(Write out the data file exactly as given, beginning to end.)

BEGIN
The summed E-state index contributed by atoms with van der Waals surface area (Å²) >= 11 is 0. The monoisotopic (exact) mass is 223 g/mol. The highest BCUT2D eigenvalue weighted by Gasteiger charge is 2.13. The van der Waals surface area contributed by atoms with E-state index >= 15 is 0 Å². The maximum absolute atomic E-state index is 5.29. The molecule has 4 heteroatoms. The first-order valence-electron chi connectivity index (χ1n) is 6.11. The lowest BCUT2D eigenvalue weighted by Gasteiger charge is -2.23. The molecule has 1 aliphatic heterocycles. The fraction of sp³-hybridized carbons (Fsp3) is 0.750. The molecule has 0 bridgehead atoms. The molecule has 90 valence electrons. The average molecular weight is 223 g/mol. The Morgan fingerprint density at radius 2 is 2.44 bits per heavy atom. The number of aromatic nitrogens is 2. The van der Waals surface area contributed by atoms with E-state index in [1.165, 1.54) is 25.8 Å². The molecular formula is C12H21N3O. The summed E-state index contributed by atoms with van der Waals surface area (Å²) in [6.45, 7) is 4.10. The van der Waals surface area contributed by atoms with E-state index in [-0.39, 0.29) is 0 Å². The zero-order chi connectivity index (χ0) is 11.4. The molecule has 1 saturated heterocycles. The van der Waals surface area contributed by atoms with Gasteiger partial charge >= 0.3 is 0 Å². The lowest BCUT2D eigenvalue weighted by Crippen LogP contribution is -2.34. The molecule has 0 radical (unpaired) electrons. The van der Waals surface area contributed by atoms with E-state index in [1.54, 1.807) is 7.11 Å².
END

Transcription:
The summed E-state index contributed by atoms with van der Waals surface area (Å²) >= 11 is 0. The monoisotopic (exact) mass is 223 g/mol. The highest BCUT2D eigenvalue weighted by Gasteiger charge is 2.13. The van der Waals surface area contributed by atoms with E-state index >= 15 is 0 Å². The maximum absolute atomic E-state index is 5.29. The molecule has 4 heteroatoms. The first-order valence-electron chi connectivity index (χ1n) is 6.11. The lowest BCUT2D eigenvalue weighted by Gasteiger charge is -2.23. The molecule has 1 aliphatic heterocycles. The fraction of sp³-hybridized carbons (Fsp3) is 0.750. The molecule has 0 bridgehead atoms. The molecule has 90 valence electrons. The average molecular weight is 223 g/mol. The Morgan fingerprint density at radius 2 is 2.44 bits per heavy atom. The number of aromatic nitrogens is 2. The van der Waals surface area contributed by atoms with E-state index in [1.165, 1.54) is 25.8 Å². The molecular formula is C12H21N3O. The summed E-state index contributed by atoms with van der Waals surface area (Å²) in [6.45, 7) is 4.10. The van der Waals surface area contributed by atoms with E-state index in [-0.39, 0.29) is 0 Å². The zero-order chi connectivity index (χ0) is 11.4. The molecule has 1 saturated heterocycles. The van der Waals surface area contributed by atoms with Gasteiger partial charge >= 0.3 is 0 Å². The lowest BCUT2D eigenvalue weighted by Crippen LogP contribution is -2.34. The molecule has 0 radical (unpaired) electrons. The van der Waals surface area contributed by atoms with E-state index in [1.54, 1.807) is 7.11 Å².